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New energy minister plans to move forward with CCS, despite £1bn funding snub

Peterhead Power Station backed by BP and Shell was a front runner of the original project.
CCS news

Newly-appointed Energy Minister, Claire Perry, says the UK Government wants to look at Carbon Capture and Storage (CCS) “really seriously”, just over two years after Westminster axed a £1billion grant to develop the technology.

A project backed by Shell and SSE at Peterhead Power Station was among the preferred bidders to fit the new CCS technology when it was cancelled in November of 2015.

CCS is used to capture pollution from power stations or industry and store it underground in a bid to reduce greenhouse gases.

At the time, industry figures called the move to pull the funding “devastating”.

However, Ms Perry says the UK Government is committed to developing the technology which she calls “vital” in meeting emissions targets.

“We’ve been doing a lot of work on this because without that technology we will not achieve our decarbonisation targets, whether it is power generation or in industrial processes.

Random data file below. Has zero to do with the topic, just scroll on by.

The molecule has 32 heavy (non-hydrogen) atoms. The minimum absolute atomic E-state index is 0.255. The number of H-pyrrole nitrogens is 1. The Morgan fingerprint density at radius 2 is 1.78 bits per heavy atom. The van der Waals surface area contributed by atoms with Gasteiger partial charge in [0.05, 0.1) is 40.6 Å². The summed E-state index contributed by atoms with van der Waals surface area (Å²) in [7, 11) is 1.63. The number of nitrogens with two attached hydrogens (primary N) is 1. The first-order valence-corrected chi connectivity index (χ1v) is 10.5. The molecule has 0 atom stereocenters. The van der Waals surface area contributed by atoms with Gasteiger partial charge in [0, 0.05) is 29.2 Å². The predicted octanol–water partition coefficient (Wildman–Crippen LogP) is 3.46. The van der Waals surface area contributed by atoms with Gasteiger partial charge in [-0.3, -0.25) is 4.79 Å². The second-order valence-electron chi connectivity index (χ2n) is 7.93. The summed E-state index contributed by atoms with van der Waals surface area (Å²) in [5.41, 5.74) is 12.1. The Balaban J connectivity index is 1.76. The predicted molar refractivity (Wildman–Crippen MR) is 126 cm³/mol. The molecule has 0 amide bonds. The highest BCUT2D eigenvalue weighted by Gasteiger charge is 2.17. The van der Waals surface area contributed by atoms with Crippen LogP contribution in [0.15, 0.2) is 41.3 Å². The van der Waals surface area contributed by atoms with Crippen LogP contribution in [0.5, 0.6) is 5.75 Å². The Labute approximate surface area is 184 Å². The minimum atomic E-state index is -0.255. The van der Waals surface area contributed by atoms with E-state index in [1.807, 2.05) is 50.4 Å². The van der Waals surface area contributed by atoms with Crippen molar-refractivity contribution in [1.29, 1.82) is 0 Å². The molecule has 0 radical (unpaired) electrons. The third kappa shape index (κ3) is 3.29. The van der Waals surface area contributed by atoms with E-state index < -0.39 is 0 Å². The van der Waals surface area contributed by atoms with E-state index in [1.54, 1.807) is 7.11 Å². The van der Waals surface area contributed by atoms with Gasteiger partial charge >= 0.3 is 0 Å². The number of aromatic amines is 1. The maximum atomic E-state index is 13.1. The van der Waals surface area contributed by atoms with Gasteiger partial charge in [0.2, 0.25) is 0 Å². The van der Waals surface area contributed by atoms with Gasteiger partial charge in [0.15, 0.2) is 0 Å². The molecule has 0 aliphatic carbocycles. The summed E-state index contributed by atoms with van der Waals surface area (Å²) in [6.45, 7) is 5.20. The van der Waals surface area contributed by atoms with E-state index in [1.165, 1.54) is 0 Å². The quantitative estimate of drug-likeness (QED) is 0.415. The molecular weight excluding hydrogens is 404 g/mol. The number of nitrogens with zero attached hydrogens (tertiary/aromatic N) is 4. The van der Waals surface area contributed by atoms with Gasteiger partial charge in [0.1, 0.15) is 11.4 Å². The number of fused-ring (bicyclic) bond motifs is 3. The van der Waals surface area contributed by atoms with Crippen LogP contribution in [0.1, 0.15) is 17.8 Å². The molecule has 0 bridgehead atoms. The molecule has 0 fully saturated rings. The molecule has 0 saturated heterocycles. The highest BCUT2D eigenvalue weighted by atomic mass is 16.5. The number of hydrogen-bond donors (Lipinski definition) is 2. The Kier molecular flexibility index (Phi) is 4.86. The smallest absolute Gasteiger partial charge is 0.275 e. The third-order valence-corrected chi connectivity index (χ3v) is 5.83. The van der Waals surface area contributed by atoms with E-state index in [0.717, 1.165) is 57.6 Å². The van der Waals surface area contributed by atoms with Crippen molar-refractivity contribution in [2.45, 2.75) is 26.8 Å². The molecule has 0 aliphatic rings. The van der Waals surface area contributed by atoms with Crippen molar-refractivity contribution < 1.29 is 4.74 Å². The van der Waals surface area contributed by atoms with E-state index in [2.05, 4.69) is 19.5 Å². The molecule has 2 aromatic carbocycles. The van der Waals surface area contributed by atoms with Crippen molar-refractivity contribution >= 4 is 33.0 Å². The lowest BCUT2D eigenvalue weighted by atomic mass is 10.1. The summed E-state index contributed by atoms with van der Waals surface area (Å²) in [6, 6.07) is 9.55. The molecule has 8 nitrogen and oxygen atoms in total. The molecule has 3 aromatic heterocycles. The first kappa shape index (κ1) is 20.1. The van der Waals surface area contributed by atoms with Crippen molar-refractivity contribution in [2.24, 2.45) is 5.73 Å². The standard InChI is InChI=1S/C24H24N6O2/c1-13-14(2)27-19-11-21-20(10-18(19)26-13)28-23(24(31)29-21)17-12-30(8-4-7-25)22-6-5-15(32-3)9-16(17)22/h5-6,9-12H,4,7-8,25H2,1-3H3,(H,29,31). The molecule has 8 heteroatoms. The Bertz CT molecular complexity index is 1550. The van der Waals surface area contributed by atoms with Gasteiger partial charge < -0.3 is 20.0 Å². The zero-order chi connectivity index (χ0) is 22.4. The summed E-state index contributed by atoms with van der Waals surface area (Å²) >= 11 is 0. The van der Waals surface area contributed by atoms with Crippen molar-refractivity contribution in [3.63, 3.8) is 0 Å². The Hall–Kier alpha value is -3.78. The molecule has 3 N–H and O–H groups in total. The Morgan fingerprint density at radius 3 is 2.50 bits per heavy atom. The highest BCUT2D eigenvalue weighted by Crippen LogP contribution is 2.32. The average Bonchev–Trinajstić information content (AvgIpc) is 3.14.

“The problem we’ve had is no one is doing it cost-effectively. There are 21 plants globally, 16 of them use enhanced oil recovery as a revenue stream, the others just rely on incredibly big subsidies from somebody.

“I see my job as to decarbonise, keep bills down and develop technologies that we can export around the world.”

Ms Perry admitted that dropping the £1billion competition grant was “disappointing”, but added that the format did not meet the tests of developing the technology in a cost-effective way.

“Roll-forward now, we’ve got the oil and gas climate initiative, 10 of the world’s biggest oil and gas companies coming together wanting to spend a billion pounds on this technology, we’re working very actively with them to make sure we’re the first place that they invest.

“We’ve got a carbon capture taskforce to drive the cost down – like we did with offshore wind – and we’ve got £100million of new money to spend on innovation.

“We see it as vital, we want to be a world-leader in the new technology, but we need to do it at the right price.”

On the future however, she was not drawn on whether north east Scotland would hold a preferred site for using the technology.

“We are happy to work with anybody. When we do this it will be on a competitive basis.”

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